Table 4. Multivariate analysis of factors associated with sexual dysfunction before MMT.

Table 5. Multivariate analysis of factors associated with sexual dysfunction after MMT.


Men in MMT have serious problems with sexual function in all five IIEF-15 domains (erectile function, sexual desire, orgasm, intercourse satisfaction, overall satisfaction). However, participants’ sexual function significantly improved after initiating methadone treatment, suggesting that MMT can relieve symptoms of sexual dysfunction in heroin-dependent men.

The research literature has noted high rates of sexual dysfunction in heroin user and MMT patient populations. Our study found 37.2% of participants in MMT had severe erectile dysfunction, which was higher than reported in other studies. Quaglio et al. reported 16% men receiving methadone and buprenorphine treatment in Italy suffered from severe erectile dysfunction [28].

Testosterone plays a crucial role in the generation of male sex desire and the maintenance of sexual function. Physiological studies indicate that depression of testosterone secretion due to heroin use may contribute to sexual dysfunction [20], [29]. Heroin use is thought to inhibit gonadotropin-releasing hormone production, which decreases the release of luteinizing hormone and subsequently reduces testosterone production. Heroin use can also promote the secretion of prolactin, which induces negative feedback on the release of luteinizing hormone and consequently, on the secretion of testosterone. Our study results demonstrated the plasma testosterone level in MMT-naive heroin users was lower than in the general population and further decreased in men receiving MMT. However, sexual function of the subjects was significantly improved after initiating MMT, which indicated that low levels of testosterone are not directly correlated with sexual dysfunction, which has been noted elsewhere [18]. While other studies have concluded that endocrinal causes are responsible only in a small number of cases of sexual dysfunction in the general population [30], it is unclear whether decreases in testosterone concentration contributes to sexual dysfunction among men in MMT [15], [31].

In this study, sexual dysfunction was not associated with methadone dose. In contrast, Crowley et al. reported that high doses of methadone had significantly reduced the frequency of male sexual behavior [32], and Brown et al. found methadone dose level had a significant correlation with increased orgasm dysfunction [20]. Our conflicting finding may be due to several reasons. The study site was at the only methadone clinic in Tianjin, and the majority of participants were characterized by long-term heroin use and large daily dose. A substantial proportion of subjects reported severe sexual dysfunction before initiating methadone treatment, and 87.0% of the subjects received more than 50 ml of methadone daily. Thus, the subjects in our study possessed a degree of specificity which would contribute to some results of the study.

Our results also indicated no association between methadone dose and levels of plasma testosterone and luteinizing hormone. In prior studies, no correlation has been found between small to moderate doses of methadone and plasma testosterone levels [14], [16], [33], [34], which is consistent with our findings. Further research is suggested to explore whether MMT dose has an effect on sexual function.

Previous epidemiological studies found that psychological and behavioral factors in heroin users and methadone-maintained population were associated with sexual dysfunction [18], [28], [35]. Quaglio’ study indicated that sexual dysfunction associated with depression scores in the SDS scale [28]. This study found that male participants reported varying degrees of depression both before and after receiving methadone treatment. However, we did not find a direct correlation between the status of depression and sexual function.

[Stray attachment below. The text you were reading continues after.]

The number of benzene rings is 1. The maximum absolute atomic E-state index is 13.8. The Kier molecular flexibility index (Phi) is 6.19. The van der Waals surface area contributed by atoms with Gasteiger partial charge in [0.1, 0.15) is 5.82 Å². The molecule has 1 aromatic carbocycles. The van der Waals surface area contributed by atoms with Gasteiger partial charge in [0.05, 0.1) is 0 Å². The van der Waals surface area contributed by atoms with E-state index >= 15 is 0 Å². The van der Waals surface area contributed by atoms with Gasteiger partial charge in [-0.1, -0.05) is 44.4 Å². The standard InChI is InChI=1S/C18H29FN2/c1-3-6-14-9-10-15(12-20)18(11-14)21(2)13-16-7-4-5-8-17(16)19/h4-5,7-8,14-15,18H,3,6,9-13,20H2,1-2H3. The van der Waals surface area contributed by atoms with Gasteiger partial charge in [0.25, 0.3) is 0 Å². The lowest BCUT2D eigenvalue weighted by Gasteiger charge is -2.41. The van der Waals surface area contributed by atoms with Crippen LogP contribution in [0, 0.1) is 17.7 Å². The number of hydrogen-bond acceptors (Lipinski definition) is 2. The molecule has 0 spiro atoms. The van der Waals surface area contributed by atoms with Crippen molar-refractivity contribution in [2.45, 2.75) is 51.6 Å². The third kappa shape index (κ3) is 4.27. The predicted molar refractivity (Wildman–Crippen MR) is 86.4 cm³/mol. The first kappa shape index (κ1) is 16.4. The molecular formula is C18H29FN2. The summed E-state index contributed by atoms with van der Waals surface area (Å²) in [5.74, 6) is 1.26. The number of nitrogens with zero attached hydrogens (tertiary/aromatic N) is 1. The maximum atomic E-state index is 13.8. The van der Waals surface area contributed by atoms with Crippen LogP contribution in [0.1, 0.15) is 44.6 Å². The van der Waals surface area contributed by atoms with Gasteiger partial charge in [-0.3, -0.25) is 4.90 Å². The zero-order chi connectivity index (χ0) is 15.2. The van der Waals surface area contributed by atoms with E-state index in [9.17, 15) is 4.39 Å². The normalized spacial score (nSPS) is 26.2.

Studies in Europe and Australia have noted that subjects with regular sexual partners were less likely to experience sexual dysfunction [18], [28]. Having a sexual partner with a history of drug use and not having a regular sexual partner were associated with a greater likelihood of sexual dysfunction [18], [28]. In our study, participants with regular sexual partners who did not use heroin had a higher frequency of sexual dysfunction than participants without regular sexual partners or had a regular partner with a history of heroin use. These findings contradict the European and Australian studies [18], [28], perhaps due to cultural differences. Most of the participants in our study with spouses having no history of heroin use had been separated from their wives for a long time, and these participants reported no sexual relations with their wives. In contrast, couples who were both heroin users may have been more harmonious because they could understand each other better.

There were several limitations to our study. Firstly, we found that a proportion of the participants in MMT still used heroin intermittently during methadone treatment based on the results of regularly scheduled urine testing, although they would be excluded from MMT. Therefore, we are unable to account for the concurrent effect of active heroin use on male sexual function in a limited number of participants. Secondly, another limitation of the study is recall bias due to the retrospective study design. The participants’ duration of MMT ranged from one month to one year and a half, and 65.87% of subjects had participated in MMT more than one year. In our study, the participants needed to recall the sexual function status of one month before they initiated MMT. So there may be bias in the recalling symptoms of sexual dysfunction prior to initiating MMT, which would influence the result of this study. Additionally, the study site, which is the only methadone maintenance clinic in Tianjin, was established about two years prior to the start of the study. The majority of patients in the clinic were severely dependent on heroin. Many patients presented with a history of long-term heroin use and received a high daily dose of methadone. These factors may contribute to a higher frequency of sexual dysfunction among our study participants than other drug users and MMT patients.